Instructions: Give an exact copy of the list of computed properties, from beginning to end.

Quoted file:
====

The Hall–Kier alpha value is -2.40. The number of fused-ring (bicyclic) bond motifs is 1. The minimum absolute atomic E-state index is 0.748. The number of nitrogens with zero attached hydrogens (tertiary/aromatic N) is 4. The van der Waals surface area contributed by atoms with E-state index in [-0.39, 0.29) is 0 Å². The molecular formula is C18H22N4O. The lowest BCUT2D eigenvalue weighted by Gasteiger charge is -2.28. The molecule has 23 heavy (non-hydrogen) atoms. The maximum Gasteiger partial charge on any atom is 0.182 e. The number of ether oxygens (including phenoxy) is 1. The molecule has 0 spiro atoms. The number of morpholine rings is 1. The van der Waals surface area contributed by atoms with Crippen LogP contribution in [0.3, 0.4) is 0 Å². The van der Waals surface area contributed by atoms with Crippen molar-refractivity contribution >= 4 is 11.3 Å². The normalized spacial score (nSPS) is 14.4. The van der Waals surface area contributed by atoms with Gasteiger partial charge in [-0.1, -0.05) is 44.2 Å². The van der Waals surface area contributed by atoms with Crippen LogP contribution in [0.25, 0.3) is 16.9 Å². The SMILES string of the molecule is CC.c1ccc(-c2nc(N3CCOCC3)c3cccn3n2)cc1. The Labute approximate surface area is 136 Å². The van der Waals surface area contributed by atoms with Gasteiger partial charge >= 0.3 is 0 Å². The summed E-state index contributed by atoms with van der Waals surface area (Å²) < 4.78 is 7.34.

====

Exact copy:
The Hall–Kier alpha value is -2.40. The number of fused-ring (bicyclic) bond motifs is 1. The minimum absolute atomic E-state index is 0.748. The number of nitrogens with zero attached hydrogens (tertiary/aromatic N) is 4. The van der Waals surface area contributed by atoms with E-state index in [-0.39, 0.29) is 0 Å². The molecular formula is C18H22N4O. The lowest BCUT2D eigenvalue weighted by Gasteiger charge is -2.28. The molecule has 23 heavy (non-hydrogen) atoms. The maximum Gasteiger partial charge on any atom is 0.182 e. The number of ether oxygens (including phenoxy) is 1. The molecule has 0 spiro atoms. The number of morpholine rings is 1. The van der Waals surface area contributed by atoms with Crippen LogP contribution in [0.3, 0.4) is 0 Å². The van der Waals surface area contributed by atoms with Crippen molar-refractivity contribution >= 4 is 11.3 Å². The normalized spacial score (nSPS) is 14.4. The van der Waals surface area contributed by atoms with Gasteiger partial charge in [-0.1, -0.05) is 44.2 Å². The van der Waals surface area contributed by atoms with Crippen LogP contribution in [0.25, 0.3) is 16.9 Å². The SMILES string of the molecule is CC.c1ccc(-c2nc(N3CCOCC3)c3cccn3n2)cc1. The Labute approximate surface area is 136 Å². The van der Waals surface area contributed by atoms with Gasteiger partial charge >= 0.3 is 0 Å². The summed E-state index contributed by atoms with van der Waals surface area (Å²) < 4.78 is 7.34.